Healthcare professionals acquire “x-ray vision”

Emma Julia Leacy


Superman uses his x-ray vision to locate the trapped kitten in the burning building and the day is saved, hurray. Unfortunately for us, this isn’t possible just yet. What Superman can do though, is use his new infrared imaging glasses to quickly and easily locate veins in a patient’s arm from which to draw blood. The day may not be saved, but it could be made significantly less stressful.

The process of drawing blood from a patient can be quite an ordeal, particularly in challenging clinical settings such as A&E departments or paediatric wards. As many as 40% of IV (intravenous) starts require multiple attempts to locate and access a vein, delaying treatment and causing discomfort and frustration to patients. In 2013 California-based medical imaging firm Evena Medical unveiled their revolutionary new Eyes-On Glasses unit, a unique, hands free system that provides fast and precise intravenous access.

Evena Medical is a medical device company specialising in vascular imaging and IV access. The newly established company launched late last year, and their flagship product, the Evena Owl, is described as a “GPS for precision IV placement”. The tablet-based unit can be mounted by the bedside or on a cart, and is positioned over the patient to display the vascular anatomy and enable accurate IV access. The Eyes-On Glasses improve on this technology by making them wearable and hands free, convenient when you’re trying to stab someone with a needle.

Evena’s products are all based on the same multispectral imaging technology. Infrared light is projected onto the patient’s IV access site, allowing clinicians to effectively see “through” their skin to the vasculature beneath. The Eyes-On Glasses are worn on the clinician’s face, and contain cameras and an infrared (IR) light source. The cameras capture the IR images (not visible to the human eye) and display them on the lenses of the glasses in real time. Users see the patient’s skin as it really is through the glasses’ clear lens, but with an image of the veins as processed by the cameras overlaid on top.

This device works on the basis that deoxygenated blood absorbs light at a slightly different wavelength to oxygenated blood. Deoxygenated blood is a darker, richer red, whereas the oxygen-rich blood in our arteries is a brighter colour due to the binding of oxygen to the protein haemoglobin. This explains why some veins visible under the skin appear blue and arteries are slightly purple. Blood is generally taken from the superficial veins of the arm as they are under low pressure and easy to access.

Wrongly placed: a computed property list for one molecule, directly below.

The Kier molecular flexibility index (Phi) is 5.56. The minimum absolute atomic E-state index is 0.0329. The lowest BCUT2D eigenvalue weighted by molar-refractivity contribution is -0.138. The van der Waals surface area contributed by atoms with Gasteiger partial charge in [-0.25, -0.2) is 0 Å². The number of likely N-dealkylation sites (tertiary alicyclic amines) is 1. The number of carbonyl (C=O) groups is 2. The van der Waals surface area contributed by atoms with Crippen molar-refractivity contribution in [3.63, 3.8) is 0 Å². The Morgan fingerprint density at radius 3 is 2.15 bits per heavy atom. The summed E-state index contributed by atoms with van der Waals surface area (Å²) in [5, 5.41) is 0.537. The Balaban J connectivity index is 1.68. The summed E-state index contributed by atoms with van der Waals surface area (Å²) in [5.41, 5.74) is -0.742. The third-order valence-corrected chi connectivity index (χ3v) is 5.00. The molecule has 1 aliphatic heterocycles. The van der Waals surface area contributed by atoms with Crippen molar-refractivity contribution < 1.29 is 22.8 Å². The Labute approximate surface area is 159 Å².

For humans, the visible spectrum of light is approximately 390-700 nm (nanometres), however the optical window used for detecting the vein pattern is 700-900 nm. Multiple wavelengths of infrared light are layered onto the IV access site and captured by the highly sensitive cameras. The image must be processed into greyscale to allow it to be seen by the user, and this allows clinicians to visualise the superficial veins in the arm and select the ideal one for venepuncture. Image processing involves a number of processes, including negative image and edge detection, thinning, and determining thresholds. This is essential to verify and record vein patency and to reduce the risk of vein leakage and extravasation – the accidental administration of IV fluids into the tissue surrounding the blood vessel, rather than into the vessel itself.

As well as containing this impressive system of image collection and interpretation, the Eyes-On unit also contains a host of other nifty features. The custom cameras capture the images in real time, and can also transmit them to remote wireless locations via Wi-Fi, Bluetooth, or 3G. There is also internal photo and video storage built into the shades, and speakers to allow two-way audio conferencing. Helpful if your doctor is a young intern with shaky hands that may need a bit of positive reinforcement. If these features sound excessive, the company has also developed a range of low-cost devices available exclusively to developing countries.

A number of other vascular detection technologies are available, including devices using direct infrared light, lasers, and ultrasound. A vein-detecting robot has even been developed, but the Eyes-On Glasses appear to have overcome the challenges that these other systems have faced while still remaining remarkably simple to use. There is no additional heat or pain compared to standard venepuncture, and the device will work on all skin types and pigmentations. The only side effect appears to be the creation of an in-depth image of the patient’s vascular anatomy that can be shared and viewed by any member of their medical care team. Hishaam Saumtally highlighted, in the last issue of Trinity News (Wearable devices in medicine: ethical and legal implications. 21st January 2014; page 19), the legal and ethical implications associated with the current boom in remote sensors and wireless devices in healthcare and the sensitive data these produce.

It will be interesting to see what the next innovation will be from the company, and in the wider field of medicinal technologies. In the meantime don’t be alarmed if the next time you need a blood sample your clinician walks in looking like something from a sci-fi movie, you are in for nothing more than a quick and efficient good time.